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|Apr 14, 2011, 11:05 PM||#1|
Join Date: Jun 2002
Location: Victoria, B.C., Canada
Are monitors a neglected topic?
I'd been thinking about buying a new monitor for some time, but when I searched "best monitor" here in Steve's Digicams I saw that the most recent discussion of the topic was about 18 months ago in 2009. I would have thought that people interested in photography would have rated the monitor as the most useful component - far more so than having a more powerful computer?
At any rate I have just bought one - an H.P ZR24w.
Aside from being substantially bigger than my 20" HP w2007, it has a display based on some technology called IPS.
Was it worth it? From what I've read of IPS it may not be suited to programs such as games that display lots of fast movement, but those things don't interest me. On the other hand the display is very pleasing indeed - very good resolution and what seem (to me) to be accurate colors. It cost a good deal more than most monitors of this size, but to me it seems well worth the extra cost.
|Apr 18, 2011, 12:57 PM||#2|
Join Date: Jul 2004
Location: Vancouver, BC Canada
Yes, monitors are not much discussed here and to me they are as important to digital photographers as speakers are to an audiophile.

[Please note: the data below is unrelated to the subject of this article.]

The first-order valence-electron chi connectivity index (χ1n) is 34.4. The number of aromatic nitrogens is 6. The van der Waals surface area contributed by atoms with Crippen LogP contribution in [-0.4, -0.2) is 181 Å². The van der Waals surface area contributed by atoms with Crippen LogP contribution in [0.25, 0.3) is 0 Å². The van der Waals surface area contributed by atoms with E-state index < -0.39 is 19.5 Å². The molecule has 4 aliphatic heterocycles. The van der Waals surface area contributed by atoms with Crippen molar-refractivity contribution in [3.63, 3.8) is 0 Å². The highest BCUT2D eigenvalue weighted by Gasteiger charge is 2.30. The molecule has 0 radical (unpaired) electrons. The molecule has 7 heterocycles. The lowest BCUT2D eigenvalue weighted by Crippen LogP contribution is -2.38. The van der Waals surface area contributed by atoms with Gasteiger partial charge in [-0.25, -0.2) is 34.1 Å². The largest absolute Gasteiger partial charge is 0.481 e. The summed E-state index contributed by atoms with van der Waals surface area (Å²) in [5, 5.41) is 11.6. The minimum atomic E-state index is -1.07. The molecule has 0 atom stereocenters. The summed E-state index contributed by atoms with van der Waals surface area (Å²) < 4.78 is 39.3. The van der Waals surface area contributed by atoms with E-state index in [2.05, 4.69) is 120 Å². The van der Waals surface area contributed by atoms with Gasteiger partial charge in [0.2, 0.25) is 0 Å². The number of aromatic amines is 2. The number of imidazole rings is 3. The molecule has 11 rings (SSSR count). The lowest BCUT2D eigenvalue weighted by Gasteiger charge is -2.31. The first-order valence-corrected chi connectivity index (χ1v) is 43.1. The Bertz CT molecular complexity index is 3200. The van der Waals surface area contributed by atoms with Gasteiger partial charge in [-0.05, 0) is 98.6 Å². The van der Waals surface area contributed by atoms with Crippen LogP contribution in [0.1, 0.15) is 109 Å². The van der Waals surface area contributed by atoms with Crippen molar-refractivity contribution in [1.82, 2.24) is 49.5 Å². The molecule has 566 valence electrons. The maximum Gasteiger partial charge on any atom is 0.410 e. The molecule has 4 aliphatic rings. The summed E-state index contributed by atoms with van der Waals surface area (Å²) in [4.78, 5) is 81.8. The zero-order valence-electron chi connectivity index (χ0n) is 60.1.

Like speakers, there is a sweet spot in terms of bang for buck beyond which you see less and less obvious gain in performance for the average/typical user, perhaps in part due the untrained eye/ear. But once the eye/ear is trained.... woe!
I check the Steve's forums daily and see very comments on monitors unlike other forums.
Here's a bit of what I would offer for people new to LCD monitors....
TFT LCD Panels
In terms of image quality for photo editing, these are the TFT LCD panel types from best to worst:
IPS (newer variants are S-IPS, AS-IPS, H-IPS, e-IPS, etc)
PVA (newer variants are S-PVA, c-PVA)
MVA (newer variants are A-MVA, P-MVA, S-MVA, etc)
If you would like some background on these panels, read this article:
IMHO, current IPS and PVA monitors can be very close in image quality with units from the top tier manufacturers; IPS do show more detail in dark areas of an image but a number of users are finding that middle to low end IPS panels show unwanted "tinting" noticeable on white or gray backgrounds. Others object to the anti-reflection treatment on the matte screens of some IPS monitors (gives a "dirty" appearance) but most users get used to this.